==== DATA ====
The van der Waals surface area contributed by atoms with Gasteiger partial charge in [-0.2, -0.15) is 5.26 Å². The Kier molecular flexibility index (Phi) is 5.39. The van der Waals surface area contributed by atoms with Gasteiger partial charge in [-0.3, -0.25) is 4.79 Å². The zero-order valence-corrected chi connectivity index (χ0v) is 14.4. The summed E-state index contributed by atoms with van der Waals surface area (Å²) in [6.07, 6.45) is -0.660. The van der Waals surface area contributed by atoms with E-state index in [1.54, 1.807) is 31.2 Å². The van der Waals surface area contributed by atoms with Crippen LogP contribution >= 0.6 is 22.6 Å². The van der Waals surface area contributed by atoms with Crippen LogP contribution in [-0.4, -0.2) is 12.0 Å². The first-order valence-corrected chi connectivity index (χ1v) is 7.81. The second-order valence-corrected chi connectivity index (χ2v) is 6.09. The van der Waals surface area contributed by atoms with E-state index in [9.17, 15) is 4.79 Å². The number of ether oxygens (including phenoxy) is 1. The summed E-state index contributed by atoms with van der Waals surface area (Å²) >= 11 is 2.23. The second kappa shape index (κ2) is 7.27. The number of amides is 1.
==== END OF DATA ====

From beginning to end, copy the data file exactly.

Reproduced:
The van der Waals surface area contributed by atoms with Gasteiger partial charge in [-0.2, -0.15) is 5.26 Å². The Kier molecular flexibility index (Phi) is 5.39. The van der Waals surface area contributed by atoms with Gasteiger partial charge in [-0.3, -0.25) is 4.79 Å². The zero-order valence-corrected chi connectivity index (χ0v) is 14.4. The summed E-state index contributed by atoms with van der Waals surface area (Å²) in [6.07, 6.45) is -0.660. The van der Waals surface area contributed by atoms with E-state index in [1.54, 1.807) is 31.2 Å². The van der Waals surface area contributed by atoms with Crippen LogP contribution >= 0.6 is 22.6 Å². The van der Waals surface area contributed by atoms with Crippen LogP contribution in [-0.4, -0.2) is 12.0 Å². The first-order valence-corrected chi connectivity index (χ1v) is 7.81. The second-order valence-corrected chi connectivity index (χ2v) is 6.09. The van der Waals surface area contributed by atoms with E-state index in [9.17, 15) is 4.79 Å². The number of ether oxygens (including phenoxy) is 1. The summed E-state index contributed by atoms with van der Waals surface area (Å²) >= 11 is 2.23. The second kappa shape index (κ2) is 7.27. The number of amides is 1.